Red-y or Not


Heirloom tomatoes, in my opinion, are superior in flavor and in beauty, but being a hot weather crop and a finicky one, too, they do not always love the Montana climate.  This year has been especially kind to the tomato — usually by September we’ve got lows in the 40’s, but this year, it rarely drops much into the 50’s.  Tomatoes thrive when the nights stay warm.  Still, you’re sure to notice your heirloom tomatoes may be fruiting prolifically, but have been green for what seems like weeks or months.  I have been fretting over my tomatoes as the first frost looms in the not too distant future.  I am determined to have red tomatoes (or green and yellow tomatoes if we’re talking green zebras)!

After spending hours at the PEAS Farm trellising and pruning the many tomatoes growing in the hoop houses, I have also taken to doing the same to my own crop of tomatoes.  I learned to not cut off growing tip of the tomato plant when pruning.  But I also recently learned that in desperate times, desperate pruning might help.  I pruned of all suckers and any stems that did not have tomatoes growing on them.  I even pruned off the growing tip of each plant, which is usually against the rules, as that stem will not continue to grow upwards and produce more flowers and subsequently, fruit.  Cutting off the excess foliage will help the plant send more energy to maturing the seeds at are already on the plant, which translates to the ripening of the fruits.  Some of my tomatoes have already been turning red since the radical pruning!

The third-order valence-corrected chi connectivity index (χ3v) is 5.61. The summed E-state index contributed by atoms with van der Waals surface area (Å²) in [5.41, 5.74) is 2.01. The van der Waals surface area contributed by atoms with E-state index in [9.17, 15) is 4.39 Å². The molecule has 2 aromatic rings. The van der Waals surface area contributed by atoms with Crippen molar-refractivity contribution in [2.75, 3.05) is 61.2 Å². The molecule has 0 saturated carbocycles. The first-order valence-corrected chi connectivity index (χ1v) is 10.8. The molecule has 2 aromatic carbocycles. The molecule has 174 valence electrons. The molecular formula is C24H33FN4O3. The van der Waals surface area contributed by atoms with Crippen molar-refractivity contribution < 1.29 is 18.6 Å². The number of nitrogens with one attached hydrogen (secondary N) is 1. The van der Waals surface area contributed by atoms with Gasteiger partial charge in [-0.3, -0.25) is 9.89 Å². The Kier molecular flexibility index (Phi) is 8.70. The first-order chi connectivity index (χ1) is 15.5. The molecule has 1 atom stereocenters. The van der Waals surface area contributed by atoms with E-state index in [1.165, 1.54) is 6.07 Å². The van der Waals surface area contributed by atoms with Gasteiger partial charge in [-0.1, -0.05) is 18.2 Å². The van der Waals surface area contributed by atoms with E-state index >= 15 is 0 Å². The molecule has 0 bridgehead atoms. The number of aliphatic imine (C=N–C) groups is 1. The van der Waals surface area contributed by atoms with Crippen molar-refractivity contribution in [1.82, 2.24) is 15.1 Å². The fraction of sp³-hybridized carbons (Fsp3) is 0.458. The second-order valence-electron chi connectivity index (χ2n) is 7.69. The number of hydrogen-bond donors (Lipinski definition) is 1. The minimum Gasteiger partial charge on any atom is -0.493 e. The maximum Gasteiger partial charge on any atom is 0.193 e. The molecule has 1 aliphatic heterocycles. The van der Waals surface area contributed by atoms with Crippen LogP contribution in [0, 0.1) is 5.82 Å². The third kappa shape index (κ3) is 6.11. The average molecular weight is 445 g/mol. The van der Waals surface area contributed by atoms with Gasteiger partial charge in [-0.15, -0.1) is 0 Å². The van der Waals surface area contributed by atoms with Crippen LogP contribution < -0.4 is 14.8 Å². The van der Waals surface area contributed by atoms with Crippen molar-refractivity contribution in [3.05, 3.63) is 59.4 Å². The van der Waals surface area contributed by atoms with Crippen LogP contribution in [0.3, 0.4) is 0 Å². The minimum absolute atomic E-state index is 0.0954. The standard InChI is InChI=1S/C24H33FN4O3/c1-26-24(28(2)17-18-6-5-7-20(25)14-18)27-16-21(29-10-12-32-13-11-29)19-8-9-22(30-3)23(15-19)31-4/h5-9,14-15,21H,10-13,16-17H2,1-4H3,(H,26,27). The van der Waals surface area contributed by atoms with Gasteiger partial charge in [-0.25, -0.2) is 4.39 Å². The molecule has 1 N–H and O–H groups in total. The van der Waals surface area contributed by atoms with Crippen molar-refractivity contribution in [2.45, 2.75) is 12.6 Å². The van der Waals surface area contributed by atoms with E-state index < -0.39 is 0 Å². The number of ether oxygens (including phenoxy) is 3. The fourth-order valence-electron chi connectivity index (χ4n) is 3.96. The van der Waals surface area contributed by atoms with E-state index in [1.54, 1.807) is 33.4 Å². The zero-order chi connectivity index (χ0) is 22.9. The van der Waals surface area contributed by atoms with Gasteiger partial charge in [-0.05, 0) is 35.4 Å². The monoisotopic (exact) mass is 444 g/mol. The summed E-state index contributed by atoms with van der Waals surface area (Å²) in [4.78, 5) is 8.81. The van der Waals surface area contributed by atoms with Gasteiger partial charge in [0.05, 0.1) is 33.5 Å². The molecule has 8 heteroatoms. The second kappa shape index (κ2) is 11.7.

Using Reemay or some type of covering at night as nighttime temperatures grow chillier may also help redden your tomatoes.  If these tricks don’t help, at least we have Ingrid’s salsa verde recipe for your bumper crop of green tomatoes!